Capello's conservatism costs England
Pep Guardiola's Barcelona took Wembley on a thrilling ride on the famous Catalan carousel. Seven days later, Fabio Capello's follow-up act was a journey with England into the chamber of horrors.
Capello was on familiar territory as England's inadequacies in the 2-2 draw with Switzerland in the Euro 2012 qualifier were explained away by tiredness at the end of a long season.
As Capello wandered out with friends to survey a deserted Wembley an hour after the final whistle and contemplate the hazardous route England still have to negotiate to reach next summer's showpiece in Poland and Ukraine, he should have looked closer to home to explain those failings.
And this is because the tone for a wayward performance and a draw that extended England's winless sequence at Wembley to four games, their worst for 30 years, was set by Capello himself.
England made short work of Wales in the qualifying game in Cardiff in March thanks, in large measure, to Capello's employment of Aston Villa's Ashley Young in a wide role that allowed him to at last demonstrate his potential at international level.
Young was building on his performance as a substitute in Denmark that brought the winning goal and much personal acclaim. The opposition was not at the high end of the world game, but Young fell firmly into the category of player Capello insisted he would encourage when he sat amid the wreckage of England's World Cup campaign in South Africa 11 months ago.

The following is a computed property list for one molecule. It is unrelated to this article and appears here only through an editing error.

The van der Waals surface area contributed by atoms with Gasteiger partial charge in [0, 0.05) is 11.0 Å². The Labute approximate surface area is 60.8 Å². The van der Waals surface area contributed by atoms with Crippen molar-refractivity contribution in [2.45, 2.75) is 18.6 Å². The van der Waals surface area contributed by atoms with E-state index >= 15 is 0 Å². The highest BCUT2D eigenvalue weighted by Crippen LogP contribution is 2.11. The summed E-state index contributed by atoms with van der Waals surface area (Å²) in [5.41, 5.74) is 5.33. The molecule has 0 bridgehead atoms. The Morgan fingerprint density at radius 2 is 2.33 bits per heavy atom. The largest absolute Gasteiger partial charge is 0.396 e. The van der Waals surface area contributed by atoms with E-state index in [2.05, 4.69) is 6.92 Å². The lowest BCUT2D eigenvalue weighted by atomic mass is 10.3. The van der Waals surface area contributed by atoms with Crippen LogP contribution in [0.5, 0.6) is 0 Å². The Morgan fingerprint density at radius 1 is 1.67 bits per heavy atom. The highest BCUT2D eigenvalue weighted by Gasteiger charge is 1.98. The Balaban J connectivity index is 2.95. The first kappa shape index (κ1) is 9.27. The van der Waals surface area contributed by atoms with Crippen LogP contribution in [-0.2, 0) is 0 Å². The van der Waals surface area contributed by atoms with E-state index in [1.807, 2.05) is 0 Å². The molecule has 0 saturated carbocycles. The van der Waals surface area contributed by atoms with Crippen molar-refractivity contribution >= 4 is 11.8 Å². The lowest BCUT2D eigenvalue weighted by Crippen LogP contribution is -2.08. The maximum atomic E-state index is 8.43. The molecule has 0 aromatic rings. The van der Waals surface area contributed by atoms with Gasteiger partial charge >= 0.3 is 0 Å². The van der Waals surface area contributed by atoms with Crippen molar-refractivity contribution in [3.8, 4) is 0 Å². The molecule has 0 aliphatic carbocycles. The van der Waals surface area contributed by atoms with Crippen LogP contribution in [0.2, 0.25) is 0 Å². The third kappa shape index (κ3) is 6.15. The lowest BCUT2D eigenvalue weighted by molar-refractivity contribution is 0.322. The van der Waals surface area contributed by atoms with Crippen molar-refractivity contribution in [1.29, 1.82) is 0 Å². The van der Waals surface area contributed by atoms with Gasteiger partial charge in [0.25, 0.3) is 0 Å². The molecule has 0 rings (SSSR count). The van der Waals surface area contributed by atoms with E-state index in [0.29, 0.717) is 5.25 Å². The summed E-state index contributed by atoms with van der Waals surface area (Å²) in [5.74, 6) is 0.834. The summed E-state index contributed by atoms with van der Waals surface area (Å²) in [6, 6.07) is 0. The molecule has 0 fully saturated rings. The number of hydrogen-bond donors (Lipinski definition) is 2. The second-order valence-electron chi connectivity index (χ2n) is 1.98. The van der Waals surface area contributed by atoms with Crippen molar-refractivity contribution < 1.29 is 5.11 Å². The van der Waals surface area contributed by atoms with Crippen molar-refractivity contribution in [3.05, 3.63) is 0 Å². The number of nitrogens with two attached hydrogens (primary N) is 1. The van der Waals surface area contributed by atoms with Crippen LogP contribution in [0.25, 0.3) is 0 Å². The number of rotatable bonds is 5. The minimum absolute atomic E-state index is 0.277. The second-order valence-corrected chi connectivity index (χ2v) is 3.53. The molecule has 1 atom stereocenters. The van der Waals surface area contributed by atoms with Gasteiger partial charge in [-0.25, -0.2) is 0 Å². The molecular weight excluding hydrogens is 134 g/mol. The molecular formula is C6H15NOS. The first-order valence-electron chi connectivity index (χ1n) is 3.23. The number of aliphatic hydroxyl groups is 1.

So it was to unanimous bafflement that England's team-sheet arrived before the meeting with Switzerland and Young's reward for his efforts was relegation to the substitutes' bench and replacement by Manchester City's James Milner.
Capello's choice was close to inexplicable but smacked of unnecessary caution against a Swiss side that, while marshalled by master coach Ottmar Hitzfeld, had taken only four points from four games in Group G before arriving at Wembley.
Milner's mixed form at Eastlands hardly merited his inclusion ahead of Young and Theo Walcott's claims were no stronger despite his selection. It left Capello wide open to charges that his gameplan was the product of muddled thinking and more evidence of his naturally conservative default position as a coach.
It was a move that looked even more ill-designed as England gifted Tranquillo Barnetta two goals from free-kicks to set Wembley on edge before Frank Lampard's penalty paved the way for a point to be salvaged after the break.
Capello's folly was underscored further by the fact that Young came on as substitute for the second half and took only six minutes to score a fine equaliser to at least rescue a draw for England - and win the sponsors' man of the match award for his lively 45-minute contribution.
The Italian coach's cause is not helped, on occasion, by the fact that the world knows the clock is ticking on his lucrative deal with the Football Association. He will leave after Euro 2012 and it takes a giant leap of faith to imagine that he will end his time in charge by winning the tournament - indeed he still faces a fight to get there.